Posted by: reddiva | July 5, 2010

Rand Rapidly Rankles Republicans

Quote from

Republican Rand Paul’s opponent in the U.S. Senate race isn’t the only one who thinks Paul compromised his stance against business as usual in Washington, D.C., by taking campaign cash at a high-dollar fund-raiser there last month.

It rankled some Republicans, too.

I have two questions about that statement.

  1. What was your first clue?
  2. Where have you been?  He has done nothing but rankle his Republican supports since he started opening his big mouth after the Kentucky Republican Primary.

Paul’s embrace of GOP establishment rankles some supporters


“I am deeply disappointed that he did that,” said Warren Scoville of London, an attorney who served more than 20 years in various positions with the state Republican Party. “I voted for (Paul) because of where he was, and now he’s not where he was.”

Last year, with the primary election still months away, Paul pledged not to accept contributions from any senator who voted for a federal bailout of the banking industry.

That was in response to plans by Paul’s main opponent, Secretary of State Trey Grayson, to attend a Washington fund-raiser hosted by Republican U.S. Sen. Mitch McConnell and others who voted to shore up giant banks with taxpayer money.

Paul has been sharply critical of the bailout, citing it as a reason he got into the race.

After trouncing Grayson, however, Paul benefited from a $1,000-a-person fund-raiser June 24 in Washington hosted by McConnell and attended by senators who voted for the bailout.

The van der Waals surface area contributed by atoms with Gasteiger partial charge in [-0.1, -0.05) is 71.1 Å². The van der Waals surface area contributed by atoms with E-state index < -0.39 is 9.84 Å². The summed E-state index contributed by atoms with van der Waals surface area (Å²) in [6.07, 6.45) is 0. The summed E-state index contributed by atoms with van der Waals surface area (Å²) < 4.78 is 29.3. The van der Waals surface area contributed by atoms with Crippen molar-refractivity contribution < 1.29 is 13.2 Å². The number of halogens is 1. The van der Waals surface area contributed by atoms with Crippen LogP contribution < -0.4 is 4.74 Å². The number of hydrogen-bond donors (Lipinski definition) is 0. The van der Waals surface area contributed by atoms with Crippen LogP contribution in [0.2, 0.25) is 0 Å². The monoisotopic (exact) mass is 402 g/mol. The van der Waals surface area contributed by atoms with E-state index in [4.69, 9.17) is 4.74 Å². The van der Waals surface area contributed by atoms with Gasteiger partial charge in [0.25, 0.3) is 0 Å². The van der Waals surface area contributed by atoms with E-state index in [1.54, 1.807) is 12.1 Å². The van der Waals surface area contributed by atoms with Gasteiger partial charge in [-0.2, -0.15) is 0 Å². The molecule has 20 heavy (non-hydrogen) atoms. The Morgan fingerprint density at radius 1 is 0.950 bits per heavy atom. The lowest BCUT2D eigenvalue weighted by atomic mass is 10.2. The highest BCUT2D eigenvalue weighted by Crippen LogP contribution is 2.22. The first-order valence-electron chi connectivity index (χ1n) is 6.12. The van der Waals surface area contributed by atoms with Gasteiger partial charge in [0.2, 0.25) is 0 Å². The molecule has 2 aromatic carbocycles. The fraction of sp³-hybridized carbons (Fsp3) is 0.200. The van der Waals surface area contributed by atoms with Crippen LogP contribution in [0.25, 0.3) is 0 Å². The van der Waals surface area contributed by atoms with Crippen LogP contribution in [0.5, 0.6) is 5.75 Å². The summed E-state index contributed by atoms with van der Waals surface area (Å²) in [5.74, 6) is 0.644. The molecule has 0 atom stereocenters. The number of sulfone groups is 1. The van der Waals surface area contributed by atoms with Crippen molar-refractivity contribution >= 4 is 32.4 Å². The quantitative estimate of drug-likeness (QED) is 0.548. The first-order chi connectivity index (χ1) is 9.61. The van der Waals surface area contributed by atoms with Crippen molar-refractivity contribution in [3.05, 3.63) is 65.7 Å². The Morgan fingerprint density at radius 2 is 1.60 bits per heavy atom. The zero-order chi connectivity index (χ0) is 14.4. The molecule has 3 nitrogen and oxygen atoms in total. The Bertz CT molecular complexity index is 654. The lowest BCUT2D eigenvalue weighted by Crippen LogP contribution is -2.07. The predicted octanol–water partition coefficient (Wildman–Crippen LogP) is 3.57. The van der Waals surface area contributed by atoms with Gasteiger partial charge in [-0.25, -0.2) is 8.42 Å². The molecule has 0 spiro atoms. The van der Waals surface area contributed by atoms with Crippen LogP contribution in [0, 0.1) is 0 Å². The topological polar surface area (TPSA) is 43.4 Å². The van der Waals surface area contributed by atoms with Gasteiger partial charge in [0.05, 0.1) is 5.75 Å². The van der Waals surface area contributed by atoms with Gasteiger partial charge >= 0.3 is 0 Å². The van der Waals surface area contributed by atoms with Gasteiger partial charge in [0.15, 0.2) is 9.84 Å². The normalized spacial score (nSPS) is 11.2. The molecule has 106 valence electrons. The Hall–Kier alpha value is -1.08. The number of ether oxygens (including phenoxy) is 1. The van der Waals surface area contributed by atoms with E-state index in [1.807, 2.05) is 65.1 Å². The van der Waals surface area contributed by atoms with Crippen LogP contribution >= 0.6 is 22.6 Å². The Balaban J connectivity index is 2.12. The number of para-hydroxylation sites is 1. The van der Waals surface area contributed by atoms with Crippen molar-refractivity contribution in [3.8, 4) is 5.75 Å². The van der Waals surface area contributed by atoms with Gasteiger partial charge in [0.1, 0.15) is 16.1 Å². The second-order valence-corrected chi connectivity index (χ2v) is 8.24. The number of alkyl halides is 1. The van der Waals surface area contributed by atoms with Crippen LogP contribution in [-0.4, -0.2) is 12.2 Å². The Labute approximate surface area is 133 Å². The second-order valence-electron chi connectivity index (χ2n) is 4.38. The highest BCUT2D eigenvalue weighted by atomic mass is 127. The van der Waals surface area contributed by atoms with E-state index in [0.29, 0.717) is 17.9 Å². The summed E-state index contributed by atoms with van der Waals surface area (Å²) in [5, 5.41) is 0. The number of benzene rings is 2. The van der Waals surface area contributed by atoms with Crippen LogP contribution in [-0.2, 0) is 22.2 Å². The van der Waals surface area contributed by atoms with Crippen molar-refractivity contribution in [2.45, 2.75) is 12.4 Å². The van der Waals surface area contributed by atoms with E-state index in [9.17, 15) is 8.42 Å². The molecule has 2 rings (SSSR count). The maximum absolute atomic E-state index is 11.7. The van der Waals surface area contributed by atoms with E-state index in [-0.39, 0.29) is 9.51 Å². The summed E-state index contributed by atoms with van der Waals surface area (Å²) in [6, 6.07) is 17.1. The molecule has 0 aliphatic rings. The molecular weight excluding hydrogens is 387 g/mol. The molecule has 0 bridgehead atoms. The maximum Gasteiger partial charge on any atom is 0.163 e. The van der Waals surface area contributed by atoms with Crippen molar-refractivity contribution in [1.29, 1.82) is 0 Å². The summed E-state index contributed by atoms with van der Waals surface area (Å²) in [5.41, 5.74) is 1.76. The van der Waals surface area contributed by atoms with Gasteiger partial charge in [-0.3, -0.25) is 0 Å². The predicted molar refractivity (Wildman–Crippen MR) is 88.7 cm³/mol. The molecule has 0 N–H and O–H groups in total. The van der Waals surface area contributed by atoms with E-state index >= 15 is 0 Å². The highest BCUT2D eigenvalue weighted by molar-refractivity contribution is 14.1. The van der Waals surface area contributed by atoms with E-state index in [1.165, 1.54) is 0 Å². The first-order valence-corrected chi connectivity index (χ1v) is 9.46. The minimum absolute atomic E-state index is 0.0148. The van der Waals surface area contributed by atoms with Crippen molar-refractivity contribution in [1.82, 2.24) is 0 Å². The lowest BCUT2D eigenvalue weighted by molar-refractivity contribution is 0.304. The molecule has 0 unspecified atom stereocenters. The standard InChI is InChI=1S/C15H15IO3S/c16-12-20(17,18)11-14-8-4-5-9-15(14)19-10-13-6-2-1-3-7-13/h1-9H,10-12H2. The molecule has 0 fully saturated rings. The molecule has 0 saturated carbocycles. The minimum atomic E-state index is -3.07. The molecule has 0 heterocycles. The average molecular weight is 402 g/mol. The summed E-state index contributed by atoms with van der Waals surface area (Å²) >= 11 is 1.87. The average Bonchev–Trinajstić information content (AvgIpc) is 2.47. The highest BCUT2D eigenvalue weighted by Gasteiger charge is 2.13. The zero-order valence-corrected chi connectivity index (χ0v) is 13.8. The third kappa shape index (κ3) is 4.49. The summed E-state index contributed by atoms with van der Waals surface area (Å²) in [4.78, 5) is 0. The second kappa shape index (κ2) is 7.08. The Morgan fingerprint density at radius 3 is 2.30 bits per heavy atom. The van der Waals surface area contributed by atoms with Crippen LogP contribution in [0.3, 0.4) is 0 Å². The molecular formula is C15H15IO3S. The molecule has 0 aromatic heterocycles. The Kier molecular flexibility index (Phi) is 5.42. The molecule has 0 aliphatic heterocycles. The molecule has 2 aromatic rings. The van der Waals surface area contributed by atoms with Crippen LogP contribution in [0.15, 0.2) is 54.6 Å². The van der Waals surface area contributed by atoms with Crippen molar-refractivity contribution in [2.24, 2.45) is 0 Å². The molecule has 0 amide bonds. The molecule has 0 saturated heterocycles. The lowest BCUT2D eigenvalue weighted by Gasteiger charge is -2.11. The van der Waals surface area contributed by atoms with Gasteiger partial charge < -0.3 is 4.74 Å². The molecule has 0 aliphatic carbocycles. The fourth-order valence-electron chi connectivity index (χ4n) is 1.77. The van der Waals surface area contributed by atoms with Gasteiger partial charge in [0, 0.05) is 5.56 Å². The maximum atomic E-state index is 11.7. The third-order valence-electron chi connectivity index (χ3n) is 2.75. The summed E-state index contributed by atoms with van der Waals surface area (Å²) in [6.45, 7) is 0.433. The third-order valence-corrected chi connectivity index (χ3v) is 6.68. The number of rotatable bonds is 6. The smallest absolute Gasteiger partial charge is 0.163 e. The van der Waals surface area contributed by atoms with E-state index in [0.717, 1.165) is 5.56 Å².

Attorney General Jack Conway, Paul’s Democratic opponent, said the move showed Paul had become part of the very thing he railed against in the primary, and Conway accused him of hypocrisy.

Paul’s camp disagreed with Conway‘s assessment.

The GOP primary was a battle for the direction of the party, and Paul won it with his platform of requiring balanced budgets and complete opposition to bailouts, said his campaign manager, Jesse Benton.

“Dr. Paul accepts financial support from anyone who wants to support his ideas of limited government, term limits, balanced budgets and real reform but makes it clear to them that money will not influence his votes or positions,” Benton said.

It’s difficult this early in the general election to gauge how Paul’s decision to get cozier with the establishment he criticized in the primary will affect voters Nov. 2.

David Roos, a retired minister in Murray who has been active in the Tea Party movement, said it didn’t escape notice in his circle that Paul had, as he put it, “capitulated to the establishment.”

Tea Party activists and others concerned about record federal deficits helped drive Paul’s primary win.

Roos said he and others had hoped that Paul would remain independent of McConnell and that the Internet fund-raising prowess Paul showed in the primary would be enough to free him from taking money from the traditional political powerhouses.


“Most of us will support him in spite of that. We’ll take 80 percent of a loaf rather than none,” Roos said. “We’ll probably have to hold our noses.”


Scoville said he probably won’t vote for Paul in November. The effort to raise money with McConnell raises questions about whether Paul will change his stance on other issues, Scoville said.

“I don’t trust Rand Paul anymore,” he said.

Gee, Mr. Scoville, I can’t believe it took you this long to realize that Rand Paul cannot be trusted.  He has flip-flopped his positions so many times that I can’t even keep up anymore.  To me, this is just standard operating procedure for Rand Paul, candidate in trouble.

My Kentucky friends know that Paul is not to be trusted.  They have seen his lies and policy-switches first hand.

Kentucky will more than likely have a liberal Democrat in the U.S. Senate after the November election simply because of Rand Paul and his Libertarian attempt at infusion into the Republican Party.

In Texas, we have a saying for a situation like this:  That dog don’t hunt!



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